Madison Pierce

2021 Restoration Scholar – Cal Poly, San Luis Obispo

When Madi Pierce begins her final year at Cal Poly SLO, the Forestry and Natural Resources major will be well-prepared. 

River Partners’s Chico office was an ideal home base for the Grass Valley native to work from—involved in projects as far north as Redding on down into Marysville, her personal project was focused on gravel bar restoration in the Oroville Wildlife Area. 

“That’s a really rocky, dry, arid environment where I’m trying to establish native species like native grasses and other chaparral,” she said.

While Pierce said that these environments have not received a ton of attention from other restoration and environmental agencies, she notes that her summer internship has provided her the opportunity to work on these areas with such a forward-thinking company.

“River Partners has been at the forefront to start looking at gravel bars and why they’re important to restore,” she said. “They’re really important for connecting wildlife to habitats, and these dry, arid pieces of land have a purpose and we want to make sure we’re doing what we can to restore them to what they looked like before the river flooded and washed everything away.” 

Within the several sites Pierce is working on up and down the Sacramento Valley, the range of ecology varies wildly—this is providing her with valuable experience in determining not only what is below the ground in the soil, but also the many different species that utilize these environments aboveground.

“Sometimes we’re working with these really sandy loamy soils that drain super quickly that some species do really well in and then some species don’t—sometimes we have these really rocky environments or we have heavy clay environments,” she said. “Knowing the difference helps us know which plants to plant and what attracts pollinator species and it’s great for different wildlife, like deer which like to graze on some of the plants.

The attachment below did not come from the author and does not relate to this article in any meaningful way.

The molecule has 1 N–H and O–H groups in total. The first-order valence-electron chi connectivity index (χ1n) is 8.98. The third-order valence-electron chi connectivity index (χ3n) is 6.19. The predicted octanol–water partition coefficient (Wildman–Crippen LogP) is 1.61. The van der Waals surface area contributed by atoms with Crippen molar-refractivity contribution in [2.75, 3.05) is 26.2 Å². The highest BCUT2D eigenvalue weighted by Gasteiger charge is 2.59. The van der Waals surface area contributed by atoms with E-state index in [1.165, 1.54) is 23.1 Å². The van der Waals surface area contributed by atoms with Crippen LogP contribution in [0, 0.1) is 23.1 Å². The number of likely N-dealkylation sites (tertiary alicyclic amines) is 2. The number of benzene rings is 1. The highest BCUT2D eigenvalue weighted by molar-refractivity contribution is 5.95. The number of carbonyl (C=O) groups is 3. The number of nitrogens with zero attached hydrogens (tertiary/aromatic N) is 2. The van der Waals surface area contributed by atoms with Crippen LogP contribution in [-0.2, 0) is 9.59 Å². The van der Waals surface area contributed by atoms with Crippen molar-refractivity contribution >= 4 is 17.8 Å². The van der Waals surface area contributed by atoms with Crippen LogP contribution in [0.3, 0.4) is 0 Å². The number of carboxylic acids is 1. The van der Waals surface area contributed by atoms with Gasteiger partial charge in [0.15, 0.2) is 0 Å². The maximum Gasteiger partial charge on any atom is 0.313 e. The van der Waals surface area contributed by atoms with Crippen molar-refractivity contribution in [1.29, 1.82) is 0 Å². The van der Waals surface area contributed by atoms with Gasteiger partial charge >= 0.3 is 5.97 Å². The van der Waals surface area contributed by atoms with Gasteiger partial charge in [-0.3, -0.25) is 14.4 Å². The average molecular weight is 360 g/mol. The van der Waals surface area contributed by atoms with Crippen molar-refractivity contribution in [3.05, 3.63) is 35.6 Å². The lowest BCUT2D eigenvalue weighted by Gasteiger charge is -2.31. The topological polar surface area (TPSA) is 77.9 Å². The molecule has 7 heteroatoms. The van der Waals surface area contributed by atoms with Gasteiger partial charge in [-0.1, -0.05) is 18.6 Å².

And although Pierce has seen a wide range of ecology throughout the North State, the impact brought on by drought is widespread—and is dramatic year-to-year.

“What we’ve been seeing on some of the projects is that the old plant growth is one to one-and-a-half feet taller than the new growth, and a lot of that is because of the drought and they’re not getting enough water and it’s really stunting their growth,” she said. “Down the road if we start getting more water, they’ll start growing again. But that’s just hard to see when you put a lot of effort and time into a project, and then you’re just not getting the results that you expected.”

Despite challenges that are completely out of her control, Pierce remains undaunted and continues to be inspired in her work—and credits River Partners for providing her this remarkable opportunity, particularly selecting a personal research project.

“Not only are we learning alongside these people who have immense amounts of knowledge and love for environmental sciences, but we also get to pick something we’re passionate about that we hope can be beneficial to River Partners,” she said. “That’s one of the best parts about this internship for me, actually learning how to write scientific papers, putting together presentations, collecting and analyzing data which is all stuff we’re going to be able to use 100 percent in a future job, even if it’s not in the environmental sciences industry.”